Edgar Lee Masters
Biography of Edgar Lee Masters
Born on August 23, 1868 to Emma J. Dexter and Hardin Wallace Masters in Garnett, Kansas, his father had briefly moved to set up a law practice. The family soon moved back to his paternal grandparents' farm near Petersburg in Menard County, Illinois. In 1880 they moved to Lewistown, Illinois, where he attended high school and had his first publication in the Chicago Daily News. The culture around Lewistown, in addition to the town's cemetery at Oak Hill, and the nearby Spoon River were the inspirations for many of his works, most notably Spoon River Anthology, his most famous and acclaimed work. Spoon River was Masters's revenge on small-town hypocrisy and narrow-mindedness. It gained a huge popularity, but shattered his position as a respectable member of establishment.
Masters attended The Knox Academy from 1889-1890, a defunct preparatory program run by Knox College, but was forced to leave due to his family's inability to finance his education.
After working in his father's law office, he was admitted to the Illinois bar and moved to Chicago, where he established a law partnership with Kickham Scanlan in 1893. He married twice. In 1898, he married Helen M. Jenkins, the daughter of a lawyer in Chicago, and had three children. During his law partnership with Clarence Darrow, from 1903 to 1908, Masters defended the poor. In 1911, he started his own law firm, despite the three years of unrest (1908-1911) due to extramarital affairs and an argument with Darrow.
Two of his children followed him with literary careers. His daughter Marcia pursued poetry, while his son, Hilary Masters became a novelist. Hilary and his half-brother Hardin wrote a memoir of their father.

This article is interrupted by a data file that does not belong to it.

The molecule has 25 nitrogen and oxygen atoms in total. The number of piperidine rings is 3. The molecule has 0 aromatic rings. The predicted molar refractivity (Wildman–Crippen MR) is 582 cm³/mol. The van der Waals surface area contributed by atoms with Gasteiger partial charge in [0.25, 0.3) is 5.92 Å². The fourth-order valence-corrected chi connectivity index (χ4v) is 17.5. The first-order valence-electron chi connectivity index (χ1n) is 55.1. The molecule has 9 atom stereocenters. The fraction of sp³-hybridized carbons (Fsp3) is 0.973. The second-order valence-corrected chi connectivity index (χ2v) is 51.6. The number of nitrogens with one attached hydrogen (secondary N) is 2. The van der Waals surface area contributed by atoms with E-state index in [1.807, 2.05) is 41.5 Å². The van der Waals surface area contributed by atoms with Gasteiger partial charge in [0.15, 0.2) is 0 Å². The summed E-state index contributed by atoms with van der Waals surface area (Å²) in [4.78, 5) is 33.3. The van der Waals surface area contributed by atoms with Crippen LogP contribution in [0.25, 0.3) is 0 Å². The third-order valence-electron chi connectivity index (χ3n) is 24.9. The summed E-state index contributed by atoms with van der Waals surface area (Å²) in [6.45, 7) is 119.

Masters died at a nursing home on March 5, 1950, in Melrose Park, Pennsylvania.He is buried in Oakland cemetery in Petersburg, Illinois. His epitaph includes his poem, "To-morrow is My Birthday" from Toward the Gulf (1918):
Good friends, let’s to the fields…
After a little walk and by your pardon,
I think I’ll sleep, there is no sweeter thing.
Nor fate more blessed than to sleep.
I am a dream out of a blessed sleep-
Let’s walk, and hear the lark.
Masters first published his early poems and essays under the pseudonym Dexter Wallace (after his mother's maiden name and his father's middle name) until the year 1903, when he joined the law firm of Clarence Darrow.
Masters began developing as a notable American poet in 1914 , when he began a series of poems (this time under the pseudonym Webster Ford) about his childhood experiences in Western Illinois, which appeared in Reedy's Mirror, a St. Louis publication. In 1915 the series was bound into a volume and re-titled Spoon River Anthology. Years later, he wrote a memorable and invaluable account of the book’s background and genesis, his working methods and influences, as well as its reception by the critics, favorable and hostile, in an autobiographical article notable for its human warmth and general interest.
Though he never matched the success of his Spoon River Anthology, Masters was a prolific writer of diverse works. He published several other volumes of poems including Book of Verses in 1898, Songs and Sonnets in 1910, The Great Valley in 1916, Song and Satires in 1916, The Open Sea in 1921, The New Spoon River in 1924, Lee in 1926, Jack Kelso in 1928, Lichee Nuts in 1930, Gettysburg, Manila, Acoma in 1930, Godbey, sequel to Jack Kelso in 1931, The Serpent in the Wilderness in 1933, Richmond in 1934, Invisible Landscapes in 1935, The Golden Fleece of California in 1936, Poems of People in 1936, The New World in 1937, More People in 1939, Illinois Poems in 1941, and Along the Illinois in 1942.
Masters was awarded the Mark Twain Silver Medal in 1936, the Poetry Society of America medal in 1941, the Academy of American Poets Fellowship in 1942, and the Shelly Memorial Award in 1944.
Edgar Lee Masters's Works:
A Book of Verses (1898)
Songs and Sonnets (1910)
Spoon River Anthology (1915)
Songs and Satires (1916)
Fiddler Jones (1916)
The Great Valley (1916)